New York bills would boost fines for illegal truck parking in NYC
May 12, 2020
Multiple bills in the New York State Legislature cover concerns of certain New York City residents and businesses about trucks parked illegally.
One bill awaiting consideration on the Senate floor covers concern about large trucks parked on New York City streets or boulevards. S2761 would authorize a $1,000 fine for a trailer or semitrailer parked or left unattended overnight.
Parking of tractor-trailers or semis in the city, including residential areas, now is limited to three hours. Nighttime parking on a residential street is prohibited between 9 p.m. and 5 a.m.
However, violations of illegally parked tractor-trailers or semis on city streets does not carry a fine. Owners are responsible only for paying a $160 towing fee.
In a memo attached to the Assembly version, Assemblymember Diana Richardson, D-Brooklyn, wrote that “a $1,000 fine for tractor-trailers that are illegally parked overnight would help to encourage the legal parking of these vehicles and help maintain the quality of life in our city neighborhoods.”
The legislation was introduced one year ago. Senate lawmakers approved a bill introduced by Sen. Leroy Comrie, D-Queens, but it stayed in the Assembly Transportation Committee through the end of the 2019 session. For the start of year two of the two-year session, the bill was sent back to the Senate.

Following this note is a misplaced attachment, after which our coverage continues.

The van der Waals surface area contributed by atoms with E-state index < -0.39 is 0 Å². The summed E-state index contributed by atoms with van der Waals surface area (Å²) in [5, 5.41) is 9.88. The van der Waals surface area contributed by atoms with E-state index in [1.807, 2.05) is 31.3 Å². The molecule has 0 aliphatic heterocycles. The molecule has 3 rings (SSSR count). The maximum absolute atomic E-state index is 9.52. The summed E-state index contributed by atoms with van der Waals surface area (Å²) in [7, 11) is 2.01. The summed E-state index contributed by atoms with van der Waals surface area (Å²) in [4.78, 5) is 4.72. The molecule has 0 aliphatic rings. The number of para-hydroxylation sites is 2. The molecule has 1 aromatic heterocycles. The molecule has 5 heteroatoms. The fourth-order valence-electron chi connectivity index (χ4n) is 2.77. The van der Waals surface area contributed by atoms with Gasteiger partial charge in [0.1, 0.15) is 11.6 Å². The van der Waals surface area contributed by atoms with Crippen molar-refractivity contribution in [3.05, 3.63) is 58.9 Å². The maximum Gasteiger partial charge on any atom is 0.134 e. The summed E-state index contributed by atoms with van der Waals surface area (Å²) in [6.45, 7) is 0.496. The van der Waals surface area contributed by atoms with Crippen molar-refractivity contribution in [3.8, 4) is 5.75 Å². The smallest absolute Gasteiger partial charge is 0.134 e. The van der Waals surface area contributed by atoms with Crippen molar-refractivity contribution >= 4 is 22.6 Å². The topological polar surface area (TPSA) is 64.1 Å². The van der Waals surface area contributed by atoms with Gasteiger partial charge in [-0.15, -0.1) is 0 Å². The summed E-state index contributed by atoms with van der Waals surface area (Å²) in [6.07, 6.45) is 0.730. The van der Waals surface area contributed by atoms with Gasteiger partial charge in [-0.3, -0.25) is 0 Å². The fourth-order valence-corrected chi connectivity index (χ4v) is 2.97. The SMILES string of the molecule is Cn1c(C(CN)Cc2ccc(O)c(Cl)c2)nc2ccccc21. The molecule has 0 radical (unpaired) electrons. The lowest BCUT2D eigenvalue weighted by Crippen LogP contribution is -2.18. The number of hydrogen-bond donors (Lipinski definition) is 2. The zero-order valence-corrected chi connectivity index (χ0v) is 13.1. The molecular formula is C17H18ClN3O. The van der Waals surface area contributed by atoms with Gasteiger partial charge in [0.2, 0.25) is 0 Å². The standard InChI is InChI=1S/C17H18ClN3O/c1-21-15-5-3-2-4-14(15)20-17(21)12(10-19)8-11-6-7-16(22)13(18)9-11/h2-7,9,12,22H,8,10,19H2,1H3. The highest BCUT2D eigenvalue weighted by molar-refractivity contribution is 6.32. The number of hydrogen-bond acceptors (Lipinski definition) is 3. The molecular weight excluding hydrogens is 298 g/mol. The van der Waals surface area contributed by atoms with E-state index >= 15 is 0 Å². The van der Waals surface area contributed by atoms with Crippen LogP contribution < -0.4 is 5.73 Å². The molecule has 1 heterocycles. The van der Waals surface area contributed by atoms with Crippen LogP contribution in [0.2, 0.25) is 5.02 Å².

The Senate Transportation Committee voted earlier this year to once again advance the bill. The Assembly version, A1557, is in the Assembly Transportation Committee.
Focus on Southeast Queens
Another bill from Comrie would increase the fine for illegally parking a commercial vehicle in parts of the city.
S3215 would authorize $400 fines – up from $250 – for illegally parking a “tractor-trailer combination, tractor, truck tractor or semitrailer” in residential neighborhoods of New York City. Subsequent violations within six months would result in $800 fines – up from $500.
The focus of the legislation is Southeast Queens – between JFK and LaGuardia airports. Supporters say between pick up and drop offs commercial trucks park in residential communities. Neighbors complain about the vehicles as eyesores, environmental hazards, and noise makers.
“Many people throughout Queens are sick of truck traffic,” Comrie said during previous Senate committee discussion on the bill. “Trucks park on residential streets overnight, blocking visibility, blocking access, and blocking driveways.”
Comrie acknowledges there are not enough places in the city to park large trucks, but added that current fines do not do enough to discourage drivers from violating the parking law.
“This is an inducement to make sure that truck drivers will make every effort to find safer places to park their vehicles and not clog residential streets with commercial vehicles.”
The Senate approved the bill during the 2019 session, but it did not advance in the Assembly. As a result, the bill was sent back to the Senate for the start of the 2020 session. S3215 is in the Senate Cities Committee.